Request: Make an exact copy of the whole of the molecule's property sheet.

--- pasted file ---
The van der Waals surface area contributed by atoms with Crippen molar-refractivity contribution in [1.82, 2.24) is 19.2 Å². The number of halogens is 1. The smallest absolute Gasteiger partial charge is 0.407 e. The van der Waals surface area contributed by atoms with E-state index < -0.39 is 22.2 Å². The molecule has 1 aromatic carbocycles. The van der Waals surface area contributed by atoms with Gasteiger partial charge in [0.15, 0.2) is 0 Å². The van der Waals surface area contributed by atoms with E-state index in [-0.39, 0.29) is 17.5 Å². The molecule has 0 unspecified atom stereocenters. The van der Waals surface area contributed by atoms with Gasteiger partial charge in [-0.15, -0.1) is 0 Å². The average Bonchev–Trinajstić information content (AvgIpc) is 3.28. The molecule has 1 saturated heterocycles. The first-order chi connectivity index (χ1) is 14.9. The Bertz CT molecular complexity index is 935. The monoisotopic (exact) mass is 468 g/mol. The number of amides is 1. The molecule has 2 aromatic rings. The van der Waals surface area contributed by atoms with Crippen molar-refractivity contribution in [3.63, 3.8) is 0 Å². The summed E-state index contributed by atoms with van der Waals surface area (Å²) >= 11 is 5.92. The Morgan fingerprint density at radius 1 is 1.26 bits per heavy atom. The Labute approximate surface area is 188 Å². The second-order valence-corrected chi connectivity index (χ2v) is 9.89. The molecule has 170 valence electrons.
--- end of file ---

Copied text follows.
The van der Waals surface area contributed by atoms with Crippen molar-refractivity contribution in [1.82, 2.24) is 19.2 Å². The number of halogens is 1. The smallest absolute Gasteiger partial charge is 0.407 e. The van der Waals surface area contributed by atoms with E-state index < -0.39 is 22.2 Å². The molecule has 1 aromatic carbocycles. The van der Waals surface area contributed by atoms with Gasteiger partial charge in [0.15, 0.2) is 0 Å². The van der Waals surface area contributed by atoms with E-state index in [-0.39, 0.29) is 17.5 Å². The molecule has 0 unspecified atom stereocenters. The van der Waals surface area contributed by atoms with Gasteiger partial charge in [-0.15, -0.1) is 0 Å². The average Bonchev–Trinajstić information content (AvgIpc) is 3.28. The molecule has 1 saturated heterocycles. The first-order chi connectivity index (χ1) is 14.9. The Bertz CT molecular complexity index is 935. The monoisotopic (exact) mass is 468 g/mol. The number of amides is 1. The molecule has 2 aromatic rings. The van der Waals surface area contributed by atoms with Crippen molar-refractivity contribution in [3.63, 3.8) is 0 Å². The summed E-state index contributed by atoms with van der Waals surface area (Å²) >= 11 is 5.92. The Morgan fingerprint density at radius 1 is 1.26 bits per heavy atom. The Labute approximate surface area is 188 Å². The second-order valence-corrected chi connectivity index (χ2v) is 9.89. The molecule has 170 valence electrons.